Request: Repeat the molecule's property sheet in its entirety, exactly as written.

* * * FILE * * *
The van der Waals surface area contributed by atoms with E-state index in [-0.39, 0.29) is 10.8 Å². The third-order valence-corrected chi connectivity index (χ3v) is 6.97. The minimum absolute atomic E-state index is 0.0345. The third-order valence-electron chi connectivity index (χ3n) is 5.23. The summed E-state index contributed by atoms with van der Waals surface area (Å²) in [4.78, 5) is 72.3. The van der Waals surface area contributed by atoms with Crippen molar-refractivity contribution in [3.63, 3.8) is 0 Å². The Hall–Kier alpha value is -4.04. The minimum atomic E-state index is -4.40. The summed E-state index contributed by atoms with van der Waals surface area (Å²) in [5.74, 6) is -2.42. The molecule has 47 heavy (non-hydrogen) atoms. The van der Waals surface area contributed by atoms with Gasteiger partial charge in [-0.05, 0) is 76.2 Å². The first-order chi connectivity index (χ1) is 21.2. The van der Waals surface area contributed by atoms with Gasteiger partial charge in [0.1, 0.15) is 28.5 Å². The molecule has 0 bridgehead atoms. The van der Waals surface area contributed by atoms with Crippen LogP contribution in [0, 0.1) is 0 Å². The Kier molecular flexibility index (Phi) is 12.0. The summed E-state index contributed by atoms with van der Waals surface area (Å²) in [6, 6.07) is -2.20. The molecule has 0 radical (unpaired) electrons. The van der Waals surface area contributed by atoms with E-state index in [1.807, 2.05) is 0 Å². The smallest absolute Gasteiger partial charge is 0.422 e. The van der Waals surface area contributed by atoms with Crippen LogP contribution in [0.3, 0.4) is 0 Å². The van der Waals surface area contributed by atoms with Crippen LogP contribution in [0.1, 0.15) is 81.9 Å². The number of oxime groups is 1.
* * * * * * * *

The van der Waals surface area contributed by atoms with E-state index in [-0.39, 0.29) is 10.8 Å². The third-order valence-corrected chi connectivity index (χ3v) is 6.97. The minimum absolute atomic E-state index is 0.0345. The third-order valence-electron chi connectivity index (χ3n) is 5.23. The summed E-state index contributed by atoms with van der Waals surface area (Å²) in [4.78, 5) is 72.3. The van der Waals surface area contributed by atoms with Crippen molar-refractivity contribution in [3.63, 3.8) is 0 Å². The Hall–Kier alpha value is -4.04. The minimum atomic E-state index is -4.40. The summed E-state index contributed by atoms with van der Waals surface area (Å²) in [5.74, 6) is -2.42. The molecule has 47 heavy (non-hydrogen) atoms. The van der Waals surface area contributed by atoms with Gasteiger partial charge in [-0.05, 0) is 76.2 Å². The first-order chi connectivity index (χ1) is 21.2. The van der Waals surface area contributed by atoms with Gasteiger partial charge in [0.1, 0.15) is 28.5 Å². The molecule has 0 bridgehead atoms. The van der Waals surface area contributed by atoms with Crippen LogP contribution in [0, 0.1) is 0 Å². The Kier molecular flexibility index (Phi) is 12.0. The summed E-state index contributed by atoms with van der Waals surface area (Å²) in [6, 6.07) is -2.20. The molecule has 0 radical (unpaired) electrons. The van der Waals surface area contributed by atoms with E-state index in [1.807, 2.05) is 0 Å². The smallest absolute Gasteiger partial charge is 0.422 e. The van der Waals surface area contributed by atoms with Crippen LogP contribution in [0.3, 0.4) is 0 Å². The van der Waals surface area contributed by atoms with Crippen LogP contribution in [0.1, 0.15) is 81.9 Å². The number of oxime groups is 1.